About the Initiative

International efforts to curb the worst impacts of climate change are increasingly focused on negative emissions strategies. These are deliberate activities designed to reduce the concentration of greenhouse gases in the atmosphere, providing a critical stopgap while we decarbonize our energy, transportation, and industrial sectors, and modify our land use practices. But there is much we do not yet understand about the economic, biophysical, and governance dimensions of these approaches and given the growing urgency of the climate crisis, there is a pressing need to fill these knowledge gaps. Developing negative emissions strategies as part of the broader mitigation portfolio increases resilience and helps manage climate risk.

The University of Virginia Environmental Resilience Institute is launching a coordinated research initiative focused on negative emissions to provide global thought leadership in this important area. The Climate Restoration Initiative is bringing together faculty and students from across ground to collaborate on targeted projects with leaders from other academic, government, and NGO institutions. The goal of the Climate Restoration Initiative is to build strong interdisciplinary teams that leverage the university’s research excellence and provide actionable knowledge for climate change mitigation.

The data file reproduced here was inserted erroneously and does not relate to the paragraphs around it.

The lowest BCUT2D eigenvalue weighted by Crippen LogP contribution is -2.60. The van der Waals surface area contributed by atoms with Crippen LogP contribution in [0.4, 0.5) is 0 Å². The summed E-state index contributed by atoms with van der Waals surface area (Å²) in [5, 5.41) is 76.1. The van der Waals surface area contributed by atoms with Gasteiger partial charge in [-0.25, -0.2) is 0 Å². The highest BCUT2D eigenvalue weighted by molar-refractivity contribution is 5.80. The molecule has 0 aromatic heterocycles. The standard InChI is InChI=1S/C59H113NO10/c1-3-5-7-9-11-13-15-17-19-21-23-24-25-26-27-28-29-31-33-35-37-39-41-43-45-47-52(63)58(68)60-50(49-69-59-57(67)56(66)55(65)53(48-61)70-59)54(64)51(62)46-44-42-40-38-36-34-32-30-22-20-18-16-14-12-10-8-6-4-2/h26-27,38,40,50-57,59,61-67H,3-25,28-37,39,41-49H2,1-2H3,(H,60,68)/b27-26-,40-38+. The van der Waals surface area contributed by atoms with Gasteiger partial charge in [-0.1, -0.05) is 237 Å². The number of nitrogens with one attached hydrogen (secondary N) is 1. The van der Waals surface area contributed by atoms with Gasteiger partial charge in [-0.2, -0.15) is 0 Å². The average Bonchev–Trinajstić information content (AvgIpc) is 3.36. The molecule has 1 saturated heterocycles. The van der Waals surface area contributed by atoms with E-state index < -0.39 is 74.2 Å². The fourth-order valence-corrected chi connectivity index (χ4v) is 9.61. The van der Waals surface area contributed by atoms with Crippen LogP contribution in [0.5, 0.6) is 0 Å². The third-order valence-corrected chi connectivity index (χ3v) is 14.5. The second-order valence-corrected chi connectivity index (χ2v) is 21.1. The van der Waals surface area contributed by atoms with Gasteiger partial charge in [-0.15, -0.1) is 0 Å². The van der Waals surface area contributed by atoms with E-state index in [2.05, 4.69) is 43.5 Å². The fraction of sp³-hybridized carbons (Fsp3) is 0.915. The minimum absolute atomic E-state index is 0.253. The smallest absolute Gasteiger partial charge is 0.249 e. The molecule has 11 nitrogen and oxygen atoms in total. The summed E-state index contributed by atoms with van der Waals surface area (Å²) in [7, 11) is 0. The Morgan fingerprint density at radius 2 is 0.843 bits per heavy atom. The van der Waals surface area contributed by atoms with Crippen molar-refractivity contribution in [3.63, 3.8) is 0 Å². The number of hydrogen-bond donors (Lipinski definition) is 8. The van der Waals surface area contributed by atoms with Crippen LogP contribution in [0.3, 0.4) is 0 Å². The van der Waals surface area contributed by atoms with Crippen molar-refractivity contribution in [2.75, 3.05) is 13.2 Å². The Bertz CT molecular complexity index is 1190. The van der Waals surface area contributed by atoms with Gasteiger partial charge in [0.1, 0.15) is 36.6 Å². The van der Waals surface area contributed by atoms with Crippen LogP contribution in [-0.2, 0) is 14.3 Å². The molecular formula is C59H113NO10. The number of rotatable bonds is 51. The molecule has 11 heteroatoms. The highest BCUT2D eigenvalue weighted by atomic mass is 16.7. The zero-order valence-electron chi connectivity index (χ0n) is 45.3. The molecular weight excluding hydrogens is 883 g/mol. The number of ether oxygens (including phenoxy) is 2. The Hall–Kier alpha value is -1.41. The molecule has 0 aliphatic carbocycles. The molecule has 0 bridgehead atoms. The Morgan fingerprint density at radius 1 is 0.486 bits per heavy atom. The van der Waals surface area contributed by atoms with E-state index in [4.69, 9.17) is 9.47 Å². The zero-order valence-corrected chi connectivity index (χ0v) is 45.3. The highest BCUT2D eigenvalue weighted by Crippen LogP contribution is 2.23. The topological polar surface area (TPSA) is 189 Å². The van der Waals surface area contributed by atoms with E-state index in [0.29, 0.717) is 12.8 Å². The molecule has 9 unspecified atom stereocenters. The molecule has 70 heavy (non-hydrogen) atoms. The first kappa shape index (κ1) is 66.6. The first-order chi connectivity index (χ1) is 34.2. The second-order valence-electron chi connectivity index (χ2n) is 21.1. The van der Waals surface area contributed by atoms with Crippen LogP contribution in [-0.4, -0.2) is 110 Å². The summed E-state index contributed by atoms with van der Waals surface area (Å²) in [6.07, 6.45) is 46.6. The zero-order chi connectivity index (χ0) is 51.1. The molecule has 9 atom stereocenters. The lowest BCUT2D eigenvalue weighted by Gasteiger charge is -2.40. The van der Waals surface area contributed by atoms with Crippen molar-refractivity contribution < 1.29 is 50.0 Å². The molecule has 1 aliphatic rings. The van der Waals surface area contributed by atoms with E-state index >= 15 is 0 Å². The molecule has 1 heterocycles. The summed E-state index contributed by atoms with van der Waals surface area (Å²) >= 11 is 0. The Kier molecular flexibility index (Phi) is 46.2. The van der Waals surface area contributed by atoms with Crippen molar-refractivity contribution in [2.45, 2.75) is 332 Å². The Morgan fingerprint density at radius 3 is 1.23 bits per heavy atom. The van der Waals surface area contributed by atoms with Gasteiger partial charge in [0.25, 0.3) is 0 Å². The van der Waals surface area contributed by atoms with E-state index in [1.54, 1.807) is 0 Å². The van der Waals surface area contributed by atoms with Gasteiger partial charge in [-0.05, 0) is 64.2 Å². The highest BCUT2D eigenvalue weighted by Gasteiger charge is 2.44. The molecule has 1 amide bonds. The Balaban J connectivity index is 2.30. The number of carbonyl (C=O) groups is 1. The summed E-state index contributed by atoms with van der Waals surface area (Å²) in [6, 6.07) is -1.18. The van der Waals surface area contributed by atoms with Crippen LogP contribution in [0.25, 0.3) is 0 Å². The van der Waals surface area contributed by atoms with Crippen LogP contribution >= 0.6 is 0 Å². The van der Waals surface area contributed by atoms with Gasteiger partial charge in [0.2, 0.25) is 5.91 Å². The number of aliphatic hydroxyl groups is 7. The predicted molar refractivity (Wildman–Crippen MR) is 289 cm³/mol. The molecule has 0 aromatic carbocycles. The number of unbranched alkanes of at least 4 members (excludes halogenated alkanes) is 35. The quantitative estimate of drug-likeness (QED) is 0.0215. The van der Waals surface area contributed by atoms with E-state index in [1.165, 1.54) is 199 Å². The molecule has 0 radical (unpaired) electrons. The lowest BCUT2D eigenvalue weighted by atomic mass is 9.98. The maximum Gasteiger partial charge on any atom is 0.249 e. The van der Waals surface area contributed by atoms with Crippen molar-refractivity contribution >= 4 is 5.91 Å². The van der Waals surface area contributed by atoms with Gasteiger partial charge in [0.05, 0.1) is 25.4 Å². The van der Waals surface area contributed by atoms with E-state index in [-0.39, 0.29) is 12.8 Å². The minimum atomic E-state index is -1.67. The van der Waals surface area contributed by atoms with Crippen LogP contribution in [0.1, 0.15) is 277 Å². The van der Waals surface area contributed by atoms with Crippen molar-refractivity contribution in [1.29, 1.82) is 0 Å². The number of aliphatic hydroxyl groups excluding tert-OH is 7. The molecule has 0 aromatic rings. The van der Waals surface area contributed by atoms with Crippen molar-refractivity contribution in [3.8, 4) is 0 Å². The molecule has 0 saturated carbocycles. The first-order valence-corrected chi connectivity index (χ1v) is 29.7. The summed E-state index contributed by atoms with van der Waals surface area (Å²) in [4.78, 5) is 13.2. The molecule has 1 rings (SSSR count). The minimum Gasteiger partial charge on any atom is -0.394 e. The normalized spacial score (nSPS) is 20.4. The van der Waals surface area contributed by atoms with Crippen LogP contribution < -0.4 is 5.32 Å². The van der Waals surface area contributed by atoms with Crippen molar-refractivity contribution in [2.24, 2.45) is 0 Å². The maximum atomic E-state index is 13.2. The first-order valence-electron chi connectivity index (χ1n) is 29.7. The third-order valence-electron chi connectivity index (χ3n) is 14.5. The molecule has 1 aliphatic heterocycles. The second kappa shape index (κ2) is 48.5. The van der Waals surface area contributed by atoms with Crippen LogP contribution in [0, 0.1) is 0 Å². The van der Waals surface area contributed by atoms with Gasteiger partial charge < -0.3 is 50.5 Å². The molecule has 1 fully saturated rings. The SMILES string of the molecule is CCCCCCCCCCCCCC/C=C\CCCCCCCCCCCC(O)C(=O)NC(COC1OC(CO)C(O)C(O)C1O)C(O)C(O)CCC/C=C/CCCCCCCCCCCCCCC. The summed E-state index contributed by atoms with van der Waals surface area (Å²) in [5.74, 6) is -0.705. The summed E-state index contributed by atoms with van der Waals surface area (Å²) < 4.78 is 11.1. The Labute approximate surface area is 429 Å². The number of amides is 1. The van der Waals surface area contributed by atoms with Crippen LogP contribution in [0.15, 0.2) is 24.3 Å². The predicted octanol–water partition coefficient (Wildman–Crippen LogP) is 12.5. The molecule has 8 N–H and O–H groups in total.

Download the research agenda

The Initiative is organized around three broad but overlapping themes that will be critical for the future deployment of negative emissions approaches. These themes are already being explored at the university and so they would leverage existing strength but they would also allow us to build outside collaborations with working groups focused internally on high impact research questions.

Biophysical Dimensions

Activities conducted across terrestrial and marine ecosystems that sequester carbon. Topics include coastal blue carbon, afforestation/reforestation, changes in forest management, uptake and storage by agricultural soils, earth systems and life cycle modeling.

Technological Frontiers

Development of value-add products or processes that can be disruptive in the negative emissions space. Topics can include carbon negative cements, approaches to producing/converting biomass, or separation and catalysis materials.

Economics and Governance

Psycho-social constraints influencing the adoption and institutionalization of pollution curbing strategies. Topics include public policy, organizational development, decision-making psychology, finance, and marketing.